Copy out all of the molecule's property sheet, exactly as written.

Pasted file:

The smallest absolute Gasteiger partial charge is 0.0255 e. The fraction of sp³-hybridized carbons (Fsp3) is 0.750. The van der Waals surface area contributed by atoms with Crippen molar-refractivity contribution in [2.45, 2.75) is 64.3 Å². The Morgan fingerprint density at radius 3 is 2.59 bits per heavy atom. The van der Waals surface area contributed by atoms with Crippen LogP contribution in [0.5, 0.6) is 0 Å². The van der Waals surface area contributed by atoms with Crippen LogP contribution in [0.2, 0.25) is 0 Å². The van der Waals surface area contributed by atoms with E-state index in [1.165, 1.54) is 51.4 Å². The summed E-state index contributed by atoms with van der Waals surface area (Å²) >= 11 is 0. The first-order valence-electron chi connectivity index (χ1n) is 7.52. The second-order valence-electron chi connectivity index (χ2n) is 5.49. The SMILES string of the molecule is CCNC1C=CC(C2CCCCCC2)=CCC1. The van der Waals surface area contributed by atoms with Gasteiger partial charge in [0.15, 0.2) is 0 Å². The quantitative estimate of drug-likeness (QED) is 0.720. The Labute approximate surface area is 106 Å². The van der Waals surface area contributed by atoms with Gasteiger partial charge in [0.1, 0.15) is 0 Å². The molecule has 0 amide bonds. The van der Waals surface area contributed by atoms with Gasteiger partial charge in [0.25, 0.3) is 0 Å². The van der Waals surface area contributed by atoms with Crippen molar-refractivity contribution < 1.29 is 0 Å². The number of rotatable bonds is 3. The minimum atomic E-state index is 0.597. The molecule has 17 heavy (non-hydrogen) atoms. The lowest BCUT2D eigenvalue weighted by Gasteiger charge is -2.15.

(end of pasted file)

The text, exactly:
The smallest absolute Gasteiger partial charge is 0.0255 e. The fraction of sp³-hybridized carbons (Fsp3) is 0.750. The van der Waals surface area contributed by atoms with Crippen molar-refractivity contribution in [2.45, 2.75) is 64.3 Å². The Morgan fingerprint density at radius 3 is 2.59 bits per heavy atom. The van der Waals surface area contributed by atoms with Crippen LogP contribution in [0.5, 0.6) is 0 Å². The van der Waals surface area contributed by atoms with Crippen LogP contribution in [0.2, 0.25) is 0 Å². The van der Waals surface area contributed by atoms with E-state index in [1.165, 1.54) is 51.4 Å². The summed E-state index contributed by atoms with van der Waals surface area (Å²) >= 11 is 0. The first-order valence-electron chi connectivity index (χ1n) is 7.52. The second-order valence-electron chi connectivity index (χ2n) is 5.49. The SMILES string of the molecule is CCNC1C=CC(C2CCCCCC2)=CCC1. The van der Waals surface area contributed by atoms with Gasteiger partial charge in [0.15, 0.2) is 0 Å². The quantitative estimate of drug-likeness (QED) is 0.720. The Labute approximate surface area is 106 Å². The van der Waals surface area contributed by atoms with Gasteiger partial charge in [0.1, 0.15) is 0 Å². The molecule has 0 amide bonds. The van der Waals surface area contributed by atoms with Gasteiger partial charge in [0.25, 0.3) is 0 Å². The van der Waals surface area contributed by atoms with Crippen molar-refractivity contribution < 1.29 is 0 Å². The number of rotatable bonds is 3. The minimum atomic E-state index is 0.597. The molecule has 17 heavy (non-hydrogen) atoms. The lowest BCUT2D eigenvalue weighted by Gasteiger charge is -2.15.